The EMTs converse matter-of-factly about horrific events. “I got called to a stabbing yesterday. They didn’t call in time.”
“Was that woman we brought in breathing?”
It feels like I am stuck in a dark roiling underworld. There is the vague promise of sometime soon ascending to a private room. “Is our room ready?” we ask.
“I’ll ask the Provider,” the nurses say.
On Monday when I awake my skin spots are darker and larger. The white growths on my tongue do not abate. The labs never confirm herpes. My scrotum and eyes continue to be bright red. I sense that behind the scenes the doctor team has been debating the Lyme hypothesis versus the reaction to doxy hypothesis. I am afraid the doctor team has slipped into a kind of groupthink on the Lyme question, where force of personality is leading the decision rather than attention to the facts. The key question is: should I continue taking doxy or is the doxy itself the problem?
Against our will, we hear more of Mr. Goodman’s sad story from down the hallway. Depending on how recently he has been giving his oxycontin painkiller, he alternates between snarling at nurses and passer-bys and speaking lovingly with friends and relatives on the phone. When the oxy runs out it’s “Watch the fuck where you’re going!” and “Fuckin’ people.” But right after his dose we hear him talking with a friend: “When my sister Amy told me I could stay with her I was in tears,” he says. And when he hangs up with his friend they share a mutual heartfelt “I love you man!” He tells his friend about how he found out about his condition. “My feet were sore all the time so I went to see the doctor. The doctor said ‘Can you take off your socks please?’ I hadn’t taken off my socks for several weeks. When I took them off the doctor said that several of my toes were gangrenous. And that I have diabetes. Shortly after that I fell down and broke my hip. And then I had to have my leg amputated.” Later Mr. Goodman grows angry that the nurses have not been giving him as much oxy as he would like. He and his sister Amy loudly begin planning a malpractice lawsuit.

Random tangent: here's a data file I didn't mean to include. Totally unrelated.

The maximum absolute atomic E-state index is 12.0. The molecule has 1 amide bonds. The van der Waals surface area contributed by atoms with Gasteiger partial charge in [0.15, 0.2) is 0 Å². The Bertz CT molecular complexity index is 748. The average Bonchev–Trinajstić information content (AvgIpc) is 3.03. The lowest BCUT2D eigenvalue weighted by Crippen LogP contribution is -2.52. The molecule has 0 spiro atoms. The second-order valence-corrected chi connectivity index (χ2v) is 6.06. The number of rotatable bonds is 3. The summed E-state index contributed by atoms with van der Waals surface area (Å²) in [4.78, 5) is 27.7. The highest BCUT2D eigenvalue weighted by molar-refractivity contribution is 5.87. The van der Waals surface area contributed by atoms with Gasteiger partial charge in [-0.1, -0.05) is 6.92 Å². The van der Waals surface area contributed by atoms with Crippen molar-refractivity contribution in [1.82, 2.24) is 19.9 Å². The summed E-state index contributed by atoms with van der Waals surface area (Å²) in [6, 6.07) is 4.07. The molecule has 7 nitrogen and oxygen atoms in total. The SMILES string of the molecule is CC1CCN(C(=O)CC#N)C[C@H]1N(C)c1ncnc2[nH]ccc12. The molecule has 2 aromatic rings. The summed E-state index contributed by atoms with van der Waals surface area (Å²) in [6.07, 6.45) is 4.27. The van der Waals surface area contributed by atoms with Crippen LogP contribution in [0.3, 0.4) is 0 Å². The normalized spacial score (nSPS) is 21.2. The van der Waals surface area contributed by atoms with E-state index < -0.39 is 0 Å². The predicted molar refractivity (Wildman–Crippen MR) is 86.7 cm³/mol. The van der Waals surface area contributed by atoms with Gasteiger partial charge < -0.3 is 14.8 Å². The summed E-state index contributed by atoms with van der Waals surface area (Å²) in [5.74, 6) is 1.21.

“I’ve got all the doctors names and phone numbers and addresses and the timeline of events during which they refused to treat your pain,” she says. “This is a fuckin’ no-brainer. They’re gonna have to pay and pay. Remember that woman who won a million dollar lawsuit ‘cause she fuckin’ spilled fuckin’ hot coffee on herself? It’s gonna be like that. We’re gonna have so much money. We’re gonna buy you a little scooter so you can tool around on that.” They both laugh uproariously.
Finally on Monday afternoon I am moved up to a hallway on the sixth floor while my private room is being prepared. The atmosphere is much more calm and refined. A group of a dozen or so doctors gathers around me for “rounds,” quizzing me and taking pictures.
The eye doctor, a swaggering young woman, comes around to give me an eye exam. She carries with her a portable "slit lamp." She places it on her head, adjusts the goggles, and then she proceeds to slam me onto the bed, yank my head back and shine a bright light in my eyes while exhorting me to "Look into the light! Look into the light!" When she's done I tell her "You're a difficult person." She seems a little hurt by this and asks me to explain. I tell her "Well the other doctors just give me pills. You yank my head back and shine a bright light in my eyes." She laughs and elucidates: "No one wants me to shine a light in their eyes. And yet that's what I have to do."